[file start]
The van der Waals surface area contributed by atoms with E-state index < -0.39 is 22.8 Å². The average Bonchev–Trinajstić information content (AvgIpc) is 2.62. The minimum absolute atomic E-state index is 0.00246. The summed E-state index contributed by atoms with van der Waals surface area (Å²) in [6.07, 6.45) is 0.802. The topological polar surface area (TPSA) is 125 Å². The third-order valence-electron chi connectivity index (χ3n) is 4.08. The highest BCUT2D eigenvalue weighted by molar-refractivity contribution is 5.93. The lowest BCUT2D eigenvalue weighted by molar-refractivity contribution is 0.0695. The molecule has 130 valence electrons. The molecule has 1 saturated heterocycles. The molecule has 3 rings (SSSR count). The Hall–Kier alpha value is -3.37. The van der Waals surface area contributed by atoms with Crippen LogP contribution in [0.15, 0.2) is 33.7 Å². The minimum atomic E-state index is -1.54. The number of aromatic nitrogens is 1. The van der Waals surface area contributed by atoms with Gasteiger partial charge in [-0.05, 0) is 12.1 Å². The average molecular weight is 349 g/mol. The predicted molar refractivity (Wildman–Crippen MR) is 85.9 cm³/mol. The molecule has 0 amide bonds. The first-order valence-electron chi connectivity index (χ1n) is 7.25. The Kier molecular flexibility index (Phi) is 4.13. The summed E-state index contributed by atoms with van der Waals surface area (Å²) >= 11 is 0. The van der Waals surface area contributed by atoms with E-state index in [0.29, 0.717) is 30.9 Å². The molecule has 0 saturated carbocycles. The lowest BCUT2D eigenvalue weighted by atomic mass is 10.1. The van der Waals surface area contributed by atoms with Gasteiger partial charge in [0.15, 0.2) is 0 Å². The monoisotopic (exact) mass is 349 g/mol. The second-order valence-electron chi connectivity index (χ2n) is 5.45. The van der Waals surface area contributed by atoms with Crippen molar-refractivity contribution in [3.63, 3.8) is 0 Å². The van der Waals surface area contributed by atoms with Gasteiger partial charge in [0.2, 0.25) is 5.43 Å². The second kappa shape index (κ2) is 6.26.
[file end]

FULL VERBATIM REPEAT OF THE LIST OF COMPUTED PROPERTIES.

The van der Waals surface area contributed by atoms with E-state index < -0.39 is 22.8 Å². The average Bonchev–Trinajstić information content (AvgIpc) is 2.62. The minimum absolute atomic E-state index is 0.00246. The summed E-state index contributed by atoms with van der Waals surface area (Å²) in [6.07, 6.45) is 0.802. The topological polar surface area (TPSA) is 125 Å². The third-order valence-electron chi connectivity index (χ3n) is 4.08. The highest BCUT2D eigenvalue weighted by molar-refractivity contribution is 5.93. The lowest BCUT2D eigenvalue weighted by molar-refractivity contribution is 0.0695. The molecule has 130 valence electrons. The molecule has 1 saturated heterocycles. The molecule has 3 rings (SSSR count). The Hall–Kier alpha value is -3.37. The van der Waals surface area contributed by atoms with Crippen LogP contribution in [0.15, 0.2) is 33.7 Å². The minimum atomic E-state index is -1.54. The number of aromatic nitrogens is 1. The van der Waals surface area contributed by atoms with Gasteiger partial charge in [-0.05, 0) is 12.1 Å². The average molecular weight is 349 g/mol. The predicted molar refractivity (Wildman–Crippen MR) is 85.9 cm³/mol. The molecule has 0 amide bonds. The first-order valence-electron chi connectivity index (χ1n) is 7.25. The Kier molecular flexibility index (Phi) is 4.13. The summed E-state index contributed by atoms with van der Waals surface area (Å²) >= 11 is 0. The van der Waals surface area contributed by atoms with E-state index in [0.29, 0.717) is 30.9 Å². The molecule has 0 saturated carbocycles. The lowest BCUT2D eigenvalue weighted by atomic mass is 10.1. The van der Waals surface area contributed by atoms with Gasteiger partial charge in [0.15, 0.2) is 0 Å². The monoisotopic (exact) mass is 349 g/mol. The second-order valence-electron chi connectivity index (χ2n) is 5.45. The van der Waals surface area contributed by atoms with Crippen molar-refractivity contribution in [3.63, 3.8) is 0 Å². The van der Waals surface area contributed by atoms with Gasteiger partial charge in [0.2, 0.25) is 5.43 Å². The second kappa shape index (κ2) is 6.26.